Being a sub in a show is in many ways more difficult then being a regular contracted player. First, the sub comes in to watch the book, and can record the show if he or she wants. A date is set and the sub plays their first show, hopefully to rave reviews from the conductor and the other players. This is usually the case, but some Broadway conductors can be quite difficult and some subs can be unprepared. The outcome of the latter can result in not being approved to play the show. A player might find that during the first show they are just trying to make page turns without dropping the mute, while sitting next to someone playing and reading the latest model train magazine! Unfortunately, a missed note here and there from a sub is often met with scowls from the podium, whereas a similar miss from a regular is rarely noticed. On the other hand, the regular players take the responsibility for the overall quality of the section and are accountable if a sub doesn't come to work. An empty seat in the horn section is akin to the crashing of the Hindenburg! E-mail is also starting to play an important role in contracting orchestra jobs and hiring Broadway subs. On any given day in New York City the date books of every horn player fiit together, the puzzle is complete, and all of the seats are miraculously fiilled. I have played in the city many years and it still amazes me that the system works with few mishaps.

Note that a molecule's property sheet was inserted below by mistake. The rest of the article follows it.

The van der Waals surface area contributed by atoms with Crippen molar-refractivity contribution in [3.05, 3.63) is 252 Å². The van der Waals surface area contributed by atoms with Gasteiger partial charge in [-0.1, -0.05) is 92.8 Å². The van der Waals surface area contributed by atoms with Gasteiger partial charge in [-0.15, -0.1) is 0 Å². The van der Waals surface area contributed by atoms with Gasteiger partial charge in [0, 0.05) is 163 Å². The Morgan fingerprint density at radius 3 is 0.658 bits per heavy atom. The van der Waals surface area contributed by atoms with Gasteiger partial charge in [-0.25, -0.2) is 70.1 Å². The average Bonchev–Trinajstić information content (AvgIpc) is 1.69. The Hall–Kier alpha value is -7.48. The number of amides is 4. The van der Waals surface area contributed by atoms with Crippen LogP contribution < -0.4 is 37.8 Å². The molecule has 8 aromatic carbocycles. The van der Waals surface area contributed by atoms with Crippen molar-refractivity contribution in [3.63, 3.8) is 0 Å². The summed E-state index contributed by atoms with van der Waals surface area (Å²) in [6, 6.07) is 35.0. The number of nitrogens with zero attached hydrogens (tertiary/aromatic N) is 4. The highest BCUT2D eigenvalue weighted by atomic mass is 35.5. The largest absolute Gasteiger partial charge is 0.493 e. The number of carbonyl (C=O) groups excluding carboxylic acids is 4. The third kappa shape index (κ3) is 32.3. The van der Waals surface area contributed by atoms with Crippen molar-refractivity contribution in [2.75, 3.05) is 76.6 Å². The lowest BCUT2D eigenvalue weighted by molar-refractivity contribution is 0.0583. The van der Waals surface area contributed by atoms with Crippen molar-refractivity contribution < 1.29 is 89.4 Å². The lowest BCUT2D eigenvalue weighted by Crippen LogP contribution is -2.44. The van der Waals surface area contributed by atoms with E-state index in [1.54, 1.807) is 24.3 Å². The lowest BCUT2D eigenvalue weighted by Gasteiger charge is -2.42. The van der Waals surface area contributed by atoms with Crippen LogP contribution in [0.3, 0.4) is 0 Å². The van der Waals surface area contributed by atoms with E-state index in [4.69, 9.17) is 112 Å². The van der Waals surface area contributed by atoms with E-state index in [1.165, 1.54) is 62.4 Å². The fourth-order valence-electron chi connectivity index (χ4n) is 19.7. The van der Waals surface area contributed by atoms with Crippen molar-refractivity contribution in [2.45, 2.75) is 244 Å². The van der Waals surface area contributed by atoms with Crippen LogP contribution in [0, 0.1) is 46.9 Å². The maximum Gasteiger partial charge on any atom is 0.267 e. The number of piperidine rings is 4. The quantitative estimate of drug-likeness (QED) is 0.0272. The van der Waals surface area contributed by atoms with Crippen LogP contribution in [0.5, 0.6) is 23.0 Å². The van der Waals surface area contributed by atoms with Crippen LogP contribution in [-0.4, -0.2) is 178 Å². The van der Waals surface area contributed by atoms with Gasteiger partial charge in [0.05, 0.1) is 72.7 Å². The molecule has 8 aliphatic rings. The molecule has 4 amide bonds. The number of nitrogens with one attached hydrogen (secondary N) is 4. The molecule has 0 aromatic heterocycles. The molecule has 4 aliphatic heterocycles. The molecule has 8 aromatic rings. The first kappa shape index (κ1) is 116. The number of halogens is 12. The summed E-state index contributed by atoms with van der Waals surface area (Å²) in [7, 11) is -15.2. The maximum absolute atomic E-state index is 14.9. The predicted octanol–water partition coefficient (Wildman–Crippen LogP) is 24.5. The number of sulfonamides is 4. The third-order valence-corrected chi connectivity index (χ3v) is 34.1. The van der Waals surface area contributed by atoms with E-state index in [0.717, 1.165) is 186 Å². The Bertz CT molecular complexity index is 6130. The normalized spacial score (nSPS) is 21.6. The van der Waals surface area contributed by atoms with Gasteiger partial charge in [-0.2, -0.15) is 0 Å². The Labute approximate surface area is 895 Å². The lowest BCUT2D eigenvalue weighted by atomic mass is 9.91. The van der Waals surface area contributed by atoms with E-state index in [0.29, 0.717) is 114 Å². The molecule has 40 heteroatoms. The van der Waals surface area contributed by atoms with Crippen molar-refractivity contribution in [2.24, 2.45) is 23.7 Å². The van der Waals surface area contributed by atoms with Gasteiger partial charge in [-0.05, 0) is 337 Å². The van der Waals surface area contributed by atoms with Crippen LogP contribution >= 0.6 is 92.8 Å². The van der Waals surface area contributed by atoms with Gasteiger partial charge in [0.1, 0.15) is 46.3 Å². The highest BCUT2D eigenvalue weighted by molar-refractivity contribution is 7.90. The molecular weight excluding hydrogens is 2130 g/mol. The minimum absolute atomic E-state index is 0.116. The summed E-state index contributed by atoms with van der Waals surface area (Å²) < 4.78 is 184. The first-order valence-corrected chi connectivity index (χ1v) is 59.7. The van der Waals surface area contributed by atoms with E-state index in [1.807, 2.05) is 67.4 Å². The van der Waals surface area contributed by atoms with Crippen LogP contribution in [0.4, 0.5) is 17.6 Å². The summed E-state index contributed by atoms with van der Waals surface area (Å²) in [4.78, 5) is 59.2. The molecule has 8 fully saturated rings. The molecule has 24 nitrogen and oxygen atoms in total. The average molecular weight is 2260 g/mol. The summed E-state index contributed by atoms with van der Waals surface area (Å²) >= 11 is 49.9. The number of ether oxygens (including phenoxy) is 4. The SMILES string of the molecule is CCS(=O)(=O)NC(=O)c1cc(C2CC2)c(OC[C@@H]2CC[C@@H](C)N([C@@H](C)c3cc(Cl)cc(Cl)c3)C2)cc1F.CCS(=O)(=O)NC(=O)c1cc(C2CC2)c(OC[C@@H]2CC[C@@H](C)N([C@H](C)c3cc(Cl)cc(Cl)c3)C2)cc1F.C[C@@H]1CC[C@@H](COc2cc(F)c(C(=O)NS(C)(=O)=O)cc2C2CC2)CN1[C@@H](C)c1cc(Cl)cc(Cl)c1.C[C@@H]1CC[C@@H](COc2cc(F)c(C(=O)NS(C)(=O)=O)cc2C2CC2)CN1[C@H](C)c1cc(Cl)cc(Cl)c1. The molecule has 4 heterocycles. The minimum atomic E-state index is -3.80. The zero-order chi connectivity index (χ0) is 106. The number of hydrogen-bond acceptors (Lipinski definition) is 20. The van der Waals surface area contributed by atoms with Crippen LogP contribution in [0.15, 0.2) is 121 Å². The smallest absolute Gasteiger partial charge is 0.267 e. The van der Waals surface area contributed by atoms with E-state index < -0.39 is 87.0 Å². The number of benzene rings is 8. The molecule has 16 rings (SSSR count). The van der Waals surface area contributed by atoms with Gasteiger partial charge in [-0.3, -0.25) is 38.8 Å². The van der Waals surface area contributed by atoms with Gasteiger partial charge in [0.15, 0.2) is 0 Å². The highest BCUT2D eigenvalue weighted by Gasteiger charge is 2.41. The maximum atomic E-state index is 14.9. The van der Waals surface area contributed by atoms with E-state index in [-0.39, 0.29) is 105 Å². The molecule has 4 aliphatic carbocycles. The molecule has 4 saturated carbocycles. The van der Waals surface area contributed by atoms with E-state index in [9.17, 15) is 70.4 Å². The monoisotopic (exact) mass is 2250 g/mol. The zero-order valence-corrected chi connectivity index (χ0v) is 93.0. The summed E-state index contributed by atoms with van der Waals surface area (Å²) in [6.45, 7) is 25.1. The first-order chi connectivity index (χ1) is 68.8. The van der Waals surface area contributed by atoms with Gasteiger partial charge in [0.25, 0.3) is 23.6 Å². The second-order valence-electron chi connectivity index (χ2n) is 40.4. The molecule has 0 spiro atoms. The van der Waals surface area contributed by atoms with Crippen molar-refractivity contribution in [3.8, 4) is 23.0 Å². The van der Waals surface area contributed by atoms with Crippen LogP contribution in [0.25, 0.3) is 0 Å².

As far as equipment is concerned, the Conn 8D is still the most common professional hom in New York City. However, many players have recently switched to other makers, or play the Conn in addition to some other type of horn. The Met section is predominantly a Conn 8D section, and most players in the New York Philharmonic now play on Engelbert Schmid instruments. The new generation of excellent triple horns has also made a big impact on New York players. Many players who used to bring a high hom and a double hom to a recording session or a contemporary music rehearsal now take a triple horn. I use a Yamaha triple hom and a Conn 8D.